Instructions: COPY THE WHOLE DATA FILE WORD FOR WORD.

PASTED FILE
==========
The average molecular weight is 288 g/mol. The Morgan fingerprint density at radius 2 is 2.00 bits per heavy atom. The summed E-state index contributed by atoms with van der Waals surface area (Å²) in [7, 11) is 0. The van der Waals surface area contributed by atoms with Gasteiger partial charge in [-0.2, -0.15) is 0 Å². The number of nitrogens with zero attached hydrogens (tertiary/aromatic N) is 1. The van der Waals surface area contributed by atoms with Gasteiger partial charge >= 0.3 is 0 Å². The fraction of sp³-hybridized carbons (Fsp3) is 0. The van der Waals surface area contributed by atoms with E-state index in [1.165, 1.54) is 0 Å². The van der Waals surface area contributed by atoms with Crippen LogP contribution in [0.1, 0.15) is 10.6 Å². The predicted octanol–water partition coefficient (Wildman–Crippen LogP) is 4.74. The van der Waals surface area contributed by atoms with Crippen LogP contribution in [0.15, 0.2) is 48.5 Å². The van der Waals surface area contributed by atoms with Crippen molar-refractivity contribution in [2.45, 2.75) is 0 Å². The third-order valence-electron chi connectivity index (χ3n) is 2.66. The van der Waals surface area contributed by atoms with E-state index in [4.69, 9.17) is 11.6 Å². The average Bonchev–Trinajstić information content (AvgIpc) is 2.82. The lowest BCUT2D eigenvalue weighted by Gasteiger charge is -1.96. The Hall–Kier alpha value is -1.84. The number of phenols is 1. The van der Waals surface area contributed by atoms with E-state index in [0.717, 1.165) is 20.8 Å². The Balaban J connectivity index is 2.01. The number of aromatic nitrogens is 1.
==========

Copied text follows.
The average molecular weight is 288 g/mol. The Morgan fingerprint density at radius 2 is 2.00 bits per heavy atom. The summed E-state index contributed by atoms with van der Waals surface area (Å²) in [7, 11) is 0. The van der Waals surface area contributed by atoms with Gasteiger partial charge in [-0.2, -0.15) is 0 Å². The number of nitrogens with zero attached hydrogens (tertiary/aromatic N) is 1. The van der Waals surface area contributed by atoms with Gasteiger partial charge >= 0.3 is 0 Å². The fraction of sp³-hybridized carbons (Fsp3) is 0. The van der Waals surface area contributed by atoms with E-state index in [1.165, 1.54) is 0 Å². The van der Waals surface area contributed by atoms with Crippen LogP contribution in [0.1, 0.15) is 10.6 Å². The predicted octanol–water partition coefficient (Wildman–Crippen LogP) is 4.74. The van der Waals surface area contributed by atoms with Crippen LogP contribution in [0.15, 0.2) is 48.5 Å². The van der Waals surface area contributed by atoms with Crippen molar-refractivity contribution in [2.45, 2.75) is 0 Å². The third-order valence-electron chi connectivity index (χ3n) is 2.66. The van der Waals surface area contributed by atoms with E-state index in [4.69, 9.17) is 11.6 Å². The average Bonchev–Trinajstić information content (AvgIpc) is 2.82. The lowest BCUT2D eigenvalue weighted by Gasteiger charge is -1.96. The Hall–Kier alpha value is -1.84. The number of phenols is 1. The van der Waals surface area contributed by atoms with E-state index in [0.717, 1.165) is 20.8 Å². The Balaban J connectivity index is 2.01. The number of aromatic nitrogens is 1.